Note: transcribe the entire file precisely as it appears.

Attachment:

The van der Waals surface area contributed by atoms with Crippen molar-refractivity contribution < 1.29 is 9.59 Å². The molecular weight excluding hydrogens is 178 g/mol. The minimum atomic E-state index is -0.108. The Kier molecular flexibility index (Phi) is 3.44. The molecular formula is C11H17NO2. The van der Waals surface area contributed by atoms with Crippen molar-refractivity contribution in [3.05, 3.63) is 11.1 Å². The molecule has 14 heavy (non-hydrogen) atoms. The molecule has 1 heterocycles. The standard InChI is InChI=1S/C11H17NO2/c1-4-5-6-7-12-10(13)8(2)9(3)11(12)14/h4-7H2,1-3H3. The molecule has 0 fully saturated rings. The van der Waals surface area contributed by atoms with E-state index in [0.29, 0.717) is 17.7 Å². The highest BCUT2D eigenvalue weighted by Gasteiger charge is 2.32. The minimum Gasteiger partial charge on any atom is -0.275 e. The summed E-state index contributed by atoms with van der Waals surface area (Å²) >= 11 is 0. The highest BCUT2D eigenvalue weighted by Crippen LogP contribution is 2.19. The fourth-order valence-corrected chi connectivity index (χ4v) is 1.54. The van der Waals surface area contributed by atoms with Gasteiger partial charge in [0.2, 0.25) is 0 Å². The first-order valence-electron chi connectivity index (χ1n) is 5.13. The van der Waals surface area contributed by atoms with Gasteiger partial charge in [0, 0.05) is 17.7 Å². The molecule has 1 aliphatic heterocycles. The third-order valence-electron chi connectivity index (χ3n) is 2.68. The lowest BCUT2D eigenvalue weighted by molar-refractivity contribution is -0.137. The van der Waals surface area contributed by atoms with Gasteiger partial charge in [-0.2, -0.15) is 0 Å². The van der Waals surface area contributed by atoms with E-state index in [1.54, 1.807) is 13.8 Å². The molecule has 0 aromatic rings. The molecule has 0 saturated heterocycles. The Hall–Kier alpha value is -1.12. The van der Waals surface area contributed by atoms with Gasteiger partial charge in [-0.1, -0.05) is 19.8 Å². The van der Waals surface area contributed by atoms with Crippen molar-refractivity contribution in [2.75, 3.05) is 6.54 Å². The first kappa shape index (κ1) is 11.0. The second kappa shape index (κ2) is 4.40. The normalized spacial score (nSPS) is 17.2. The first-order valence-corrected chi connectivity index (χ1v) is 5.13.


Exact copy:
The van der Waals surface area contributed by atoms with Crippen molar-refractivity contribution < 1.29 is 9.59 Å². The molecular weight excluding hydrogens is 178 g/mol. The minimum atomic E-state index is -0.108. The Kier molecular flexibility index (Phi) is 3.44. The molecular formula is C11H17NO2. The van der Waals surface area contributed by atoms with Crippen molar-refractivity contribution in [3.05, 3.63) is 11.1 Å². The molecule has 14 heavy (non-hydrogen) atoms. The molecule has 1 heterocycles. The standard InChI is InChI=1S/C11H17NO2/c1-4-5-6-7-12-10(13)8(2)9(3)11(12)14/h4-7H2,1-3H3. The molecule has 0 fully saturated rings. The van der Waals surface area contributed by atoms with E-state index in [0.29, 0.717) is 17.7 Å². The highest BCUT2D eigenvalue weighted by Gasteiger charge is 2.32. The minimum Gasteiger partial charge on any atom is -0.275 e. The summed E-state index contributed by atoms with van der Waals surface area (Å²) >= 11 is 0. The highest BCUT2D eigenvalue weighted by Crippen LogP contribution is 2.19. The fourth-order valence-corrected chi connectivity index (χ4v) is 1.54. The van der Waals surface area contributed by atoms with Gasteiger partial charge in [0.2, 0.25) is 0 Å². The first-order valence-electron chi connectivity index (χ1n) is 5.13. The van der Waals surface area contributed by atoms with Gasteiger partial charge in [0, 0.05) is 17.7 Å². The molecule has 1 aliphatic heterocycles. The third-order valence-electron chi connectivity index (χ3n) is 2.68. The lowest BCUT2D eigenvalue weighted by molar-refractivity contribution is -0.137. The van der Waals surface area contributed by atoms with Gasteiger partial charge in [-0.2, -0.15) is 0 Å². The van der Waals surface area contributed by atoms with E-state index in [1.54, 1.807) is 13.8 Å². The molecule has 0 aromatic rings. The molecule has 0 saturated heterocycles. The Hall–Kier alpha value is -1.12. The van der Waals surface area contributed by atoms with Gasteiger partial charge in [-0.1, -0.05) is 19.8 Å². The van der Waals surface area contributed by atoms with Crippen molar-refractivity contribution in [2.75, 3.05) is 6.54 Å². The first kappa shape index (κ1) is 11.0. The second kappa shape index (κ2) is 4.40. The normalized spacial score (nSPS) is 17.2. The first-order valence-corrected chi connectivity index (χ1v) is 5.13.